The magnitude 6.7 earthquake shook the region and caused loss of life, injuries and more than $40 billion in infrastructure damage when it struck on January 17. The shaking caused several freeway structures to collapse and some of the region’s busiest freeways were closed to traffic.
The railroad tracks were not affected in these areas and Metrolink had the unique ability to accelerate expansion plans by nearly 10 years to help Southern Californians get back to work, school or wherever they needed to travel. The then Santa Clarita Line added additional stops from Santa Clarita, including Lancaster, Palmdale, Sylmar/San Fernando, Vincent Grade/Action, Via Princessa and Camarillo. Amazingly, Metrolink was able to build the Palmdale and Lancaster stations in just three days, and beginning service exactly after the earthquake rocked the region.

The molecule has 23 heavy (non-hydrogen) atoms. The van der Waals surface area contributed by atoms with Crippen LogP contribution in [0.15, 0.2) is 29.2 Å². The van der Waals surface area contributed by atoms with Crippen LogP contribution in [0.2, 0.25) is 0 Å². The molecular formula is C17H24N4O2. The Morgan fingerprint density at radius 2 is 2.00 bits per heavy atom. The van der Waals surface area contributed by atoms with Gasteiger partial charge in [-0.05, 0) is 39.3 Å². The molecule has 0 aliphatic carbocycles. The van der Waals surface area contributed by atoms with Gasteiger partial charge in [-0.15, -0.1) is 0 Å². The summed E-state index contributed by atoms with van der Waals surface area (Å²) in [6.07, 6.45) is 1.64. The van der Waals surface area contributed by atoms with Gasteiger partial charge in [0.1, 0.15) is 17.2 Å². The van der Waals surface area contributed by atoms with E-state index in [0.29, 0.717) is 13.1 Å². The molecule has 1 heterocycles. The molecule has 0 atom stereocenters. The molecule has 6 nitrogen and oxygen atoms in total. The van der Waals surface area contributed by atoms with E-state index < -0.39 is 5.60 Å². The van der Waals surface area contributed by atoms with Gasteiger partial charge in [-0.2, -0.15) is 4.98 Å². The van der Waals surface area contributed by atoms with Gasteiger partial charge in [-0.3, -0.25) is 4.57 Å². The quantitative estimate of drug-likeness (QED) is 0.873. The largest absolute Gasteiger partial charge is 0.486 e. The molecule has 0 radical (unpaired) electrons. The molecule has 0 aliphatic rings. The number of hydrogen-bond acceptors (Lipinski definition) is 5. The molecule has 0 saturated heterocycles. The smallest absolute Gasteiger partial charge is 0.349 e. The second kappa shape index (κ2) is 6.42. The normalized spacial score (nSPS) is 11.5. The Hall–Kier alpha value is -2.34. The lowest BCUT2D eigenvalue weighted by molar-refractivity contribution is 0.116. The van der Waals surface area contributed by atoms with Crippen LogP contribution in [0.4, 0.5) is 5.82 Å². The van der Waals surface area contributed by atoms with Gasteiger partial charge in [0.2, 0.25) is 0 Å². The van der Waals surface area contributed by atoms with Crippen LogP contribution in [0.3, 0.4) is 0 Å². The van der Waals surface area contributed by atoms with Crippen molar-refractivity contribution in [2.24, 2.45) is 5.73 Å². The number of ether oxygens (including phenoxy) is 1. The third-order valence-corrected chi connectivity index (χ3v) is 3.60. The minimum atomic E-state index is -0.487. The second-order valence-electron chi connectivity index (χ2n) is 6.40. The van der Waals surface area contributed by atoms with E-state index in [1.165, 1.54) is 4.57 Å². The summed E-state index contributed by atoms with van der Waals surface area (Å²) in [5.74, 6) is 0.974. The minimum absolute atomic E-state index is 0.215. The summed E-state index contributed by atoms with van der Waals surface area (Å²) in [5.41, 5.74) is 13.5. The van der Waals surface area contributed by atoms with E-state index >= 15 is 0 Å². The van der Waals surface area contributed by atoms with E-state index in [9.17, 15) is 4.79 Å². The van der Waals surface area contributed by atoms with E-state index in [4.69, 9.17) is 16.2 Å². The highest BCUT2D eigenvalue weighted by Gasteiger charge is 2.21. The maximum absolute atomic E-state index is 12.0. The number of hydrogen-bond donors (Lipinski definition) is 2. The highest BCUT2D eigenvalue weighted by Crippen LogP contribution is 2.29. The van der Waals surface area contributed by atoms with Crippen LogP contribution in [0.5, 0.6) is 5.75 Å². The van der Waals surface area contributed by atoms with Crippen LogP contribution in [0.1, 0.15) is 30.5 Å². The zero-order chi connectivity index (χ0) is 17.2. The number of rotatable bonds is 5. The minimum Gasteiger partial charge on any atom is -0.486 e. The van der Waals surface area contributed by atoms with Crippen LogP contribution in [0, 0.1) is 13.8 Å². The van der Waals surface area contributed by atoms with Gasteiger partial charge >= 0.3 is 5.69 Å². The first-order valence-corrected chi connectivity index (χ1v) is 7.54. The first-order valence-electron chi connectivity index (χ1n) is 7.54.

This service was a necessity as daily ridership on that line jumped from 1,000 to 21,952 in the week after the earthquake.
The Palmdale Metrolink Station closed on June 20, 1994 as needed safety upgrades were not made when trains moved from borrowed freight tracks to Metrolink-owned tracks.
The Clock Tower Plaza at the Palmdale Transportation Center showcases an indoor passenger waiting area complete with concession machines, public telephones, comfortable seating, restrooms and security service as well as an enclosed, heated outdoor waiting area.
The Palmdale Transportation Center provides riders with a state-of-the-art transportation facility. This regional multi-modal hub offers connections between Metrolink and Antelope Valley Transit Authority local and commuter bus service, Santa Clarita Transit, Greyhound bus service and Amtrak Throughway bus service.